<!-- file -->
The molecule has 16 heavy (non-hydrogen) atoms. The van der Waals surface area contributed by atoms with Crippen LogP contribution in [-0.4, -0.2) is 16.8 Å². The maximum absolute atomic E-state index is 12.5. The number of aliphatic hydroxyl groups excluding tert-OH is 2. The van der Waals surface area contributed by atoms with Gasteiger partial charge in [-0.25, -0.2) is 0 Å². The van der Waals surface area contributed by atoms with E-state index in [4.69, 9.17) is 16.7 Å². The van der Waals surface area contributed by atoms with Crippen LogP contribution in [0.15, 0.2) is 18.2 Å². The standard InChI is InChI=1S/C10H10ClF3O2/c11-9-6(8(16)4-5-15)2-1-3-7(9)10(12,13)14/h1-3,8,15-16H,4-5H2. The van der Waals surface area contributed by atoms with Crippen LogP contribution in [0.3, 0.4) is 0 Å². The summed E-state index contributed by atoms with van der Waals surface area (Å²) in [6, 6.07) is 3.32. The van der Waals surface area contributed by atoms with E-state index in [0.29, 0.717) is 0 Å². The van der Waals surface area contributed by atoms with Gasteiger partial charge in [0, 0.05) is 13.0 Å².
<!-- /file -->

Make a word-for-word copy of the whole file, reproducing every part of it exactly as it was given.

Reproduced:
The molecule has 16 heavy (non-hydrogen) atoms. The van der Waals surface area contributed by atoms with Crippen LogP contribution in [-0.4, -0.2) is 16.8 Å². The maximum absolute atomic E-state index is 12.5. The number of aliphatic hydroxyl groups excluding tert-OH is 2. The van der Waals surface area contributed by atoms with Gasteiger partial charge in [-0.25, -0.2) is 0 Å². The van der Waals surface area contributed by atoms with E-state index in [4.69, 9.17) is 16.7 Å². The van der Waals surface area contributed by atoms with Crippen LogP contribution in [0.15, 0.2) is 18.2 Å². The standard InChI is InChI=1S/C10H10ClF3O2/c11-9-6(8(16)4-5-15)2-1-3-7(9)10(12,13)14/h1-3,8,15-16H,4-5H2. The van der Waals surface area contributed by atoms with Crippen LogP contribution in [0.3, 0.4) is 0 Å². The summed E-state index contributed by atoms with van der Waals surface area (Å²) in [6, 6.07) is 3.32. The van der Waals surface area contributed by atoms with E-state index in [0.29, 0.717) is 0 Å². The van der Waals surface area contributed by atoms with Gasteiger partial charge in [0, 0.05) is 13.0 Å².